Now that's an actual calculated number, but for the purposes of
discussion, remember you can divide by subtracting exponents.  So the
exponents become very important.  Add three to the exponent, and you
multiply the difficulty by 1000.

Example, Just adding two digits, so the password is at least 10
characters makes it 62^10 or 8.4e17.  In one try per second land, it now
takes 26 Billion years, a truly significant leap in entropy. To that,
allow the following 19 characters: !@#$%^&*(){}[]<>?~`.  Now the
attacker must try 81^10 combinations, 1.21e19.  Now, we're really talking!

The practical problem, as many have mentioned, is the difficulty of
creating, remembering and protecting such a password.



Re: Password Security

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Here are some passwds for servers running Front Page (right column).
test             (iqstech)
pdgt             ( rkm)
4210             ( esven)
rules            (ahold)
Look how weak they are  It took John The Ripper about 4 minutes to crack
them.  That's 4 out of 31 in the file that I created.
I'll let JTR run on the file for no more than 2 days at the most.  Noone in
their right mind is going to spend months trying to crack them unless it's
one company trying to find out what their competitor is doing or something
else that might mean a lot of money and if it means that much, I'm sure they
will look for another way to enter.  The point is that it's just not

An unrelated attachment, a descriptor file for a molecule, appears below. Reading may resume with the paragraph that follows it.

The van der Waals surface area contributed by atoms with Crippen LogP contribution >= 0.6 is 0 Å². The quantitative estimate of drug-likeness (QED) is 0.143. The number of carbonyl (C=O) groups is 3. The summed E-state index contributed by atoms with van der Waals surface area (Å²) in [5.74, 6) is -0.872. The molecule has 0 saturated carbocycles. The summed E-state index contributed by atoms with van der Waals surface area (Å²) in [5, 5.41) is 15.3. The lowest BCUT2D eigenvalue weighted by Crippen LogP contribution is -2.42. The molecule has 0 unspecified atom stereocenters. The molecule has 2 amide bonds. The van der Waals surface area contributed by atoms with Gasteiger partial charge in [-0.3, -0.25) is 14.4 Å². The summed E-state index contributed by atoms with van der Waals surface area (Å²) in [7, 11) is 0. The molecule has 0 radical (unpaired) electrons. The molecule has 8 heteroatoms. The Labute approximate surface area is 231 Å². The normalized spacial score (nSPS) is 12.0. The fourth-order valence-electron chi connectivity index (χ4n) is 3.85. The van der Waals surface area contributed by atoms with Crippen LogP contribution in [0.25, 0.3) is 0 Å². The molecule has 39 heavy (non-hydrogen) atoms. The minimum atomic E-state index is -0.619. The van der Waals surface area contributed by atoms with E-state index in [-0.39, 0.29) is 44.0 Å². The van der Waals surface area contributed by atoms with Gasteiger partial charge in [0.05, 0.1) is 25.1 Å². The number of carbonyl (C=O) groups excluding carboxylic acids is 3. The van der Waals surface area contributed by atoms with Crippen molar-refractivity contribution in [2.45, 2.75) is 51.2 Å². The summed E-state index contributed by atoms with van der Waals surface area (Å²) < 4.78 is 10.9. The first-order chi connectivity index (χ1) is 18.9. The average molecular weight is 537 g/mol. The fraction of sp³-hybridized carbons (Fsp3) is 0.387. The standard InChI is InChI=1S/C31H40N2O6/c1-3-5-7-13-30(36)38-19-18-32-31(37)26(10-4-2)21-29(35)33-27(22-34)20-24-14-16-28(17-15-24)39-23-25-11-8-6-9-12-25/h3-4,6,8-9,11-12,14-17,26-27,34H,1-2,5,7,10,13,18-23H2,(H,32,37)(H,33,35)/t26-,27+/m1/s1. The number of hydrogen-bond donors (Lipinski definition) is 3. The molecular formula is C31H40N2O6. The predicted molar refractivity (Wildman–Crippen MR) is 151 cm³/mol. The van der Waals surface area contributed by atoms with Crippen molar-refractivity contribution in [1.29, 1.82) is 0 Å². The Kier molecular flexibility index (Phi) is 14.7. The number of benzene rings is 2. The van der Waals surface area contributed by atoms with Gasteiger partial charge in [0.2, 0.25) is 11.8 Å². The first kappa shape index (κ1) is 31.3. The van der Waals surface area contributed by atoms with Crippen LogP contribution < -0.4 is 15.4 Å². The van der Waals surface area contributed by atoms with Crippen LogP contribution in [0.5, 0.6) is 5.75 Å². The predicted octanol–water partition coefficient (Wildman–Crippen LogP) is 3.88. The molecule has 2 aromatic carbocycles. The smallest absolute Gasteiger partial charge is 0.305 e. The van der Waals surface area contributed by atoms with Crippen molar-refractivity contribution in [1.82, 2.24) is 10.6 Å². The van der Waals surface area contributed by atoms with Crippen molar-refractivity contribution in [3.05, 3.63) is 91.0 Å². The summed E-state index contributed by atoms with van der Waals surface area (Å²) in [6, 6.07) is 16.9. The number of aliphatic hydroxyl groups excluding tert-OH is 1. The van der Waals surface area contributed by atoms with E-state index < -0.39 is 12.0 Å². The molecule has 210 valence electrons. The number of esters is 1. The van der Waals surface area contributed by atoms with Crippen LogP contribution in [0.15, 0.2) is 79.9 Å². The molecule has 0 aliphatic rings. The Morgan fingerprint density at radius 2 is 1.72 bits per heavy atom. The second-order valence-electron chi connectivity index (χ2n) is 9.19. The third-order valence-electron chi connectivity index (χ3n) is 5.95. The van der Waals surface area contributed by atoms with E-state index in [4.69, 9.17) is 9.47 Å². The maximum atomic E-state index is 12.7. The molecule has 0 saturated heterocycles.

necessary to ANALyse passwds that much.  If you force your users to go w/
the 8 mixed characters or more or as someone said, use phrases, that's the
end of the story.   BTW, if you're using front page, make sure that
/_vti_pvt/service.pwd is not readable.

Re: Password Security

Most of the pro's that have written about the subject suggest a
password with a length of 10-13 random characters for the best
security.  The little extra length adds allot more calculations to a
brute force attack.  We have a free password generator link on our web
site and a free password protection program (blowfish encryption) that
you can download for secure storage of your passwords.

You'll only need to remember one pass to get into the program.  Bruce
Schneir wrote it.  It saves getting  into the habbit of writting down
all your passwords on a pad around your computer.


*   (no logs Internet)
* Anonymous Secure Offshore SHH-2 Surfing Tunnels
* Anonymous Mail & News through SHH-2 Tunnels
* Free Resources and Privacy Software

Re: Password Security

(admins) privacyoffshore wrote:

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It's not necessary to go through your data mining site to get Password
Safe. Here is the actual URL people.... /

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Bradenton, Florida is off shore now? Or did you mean off shore from some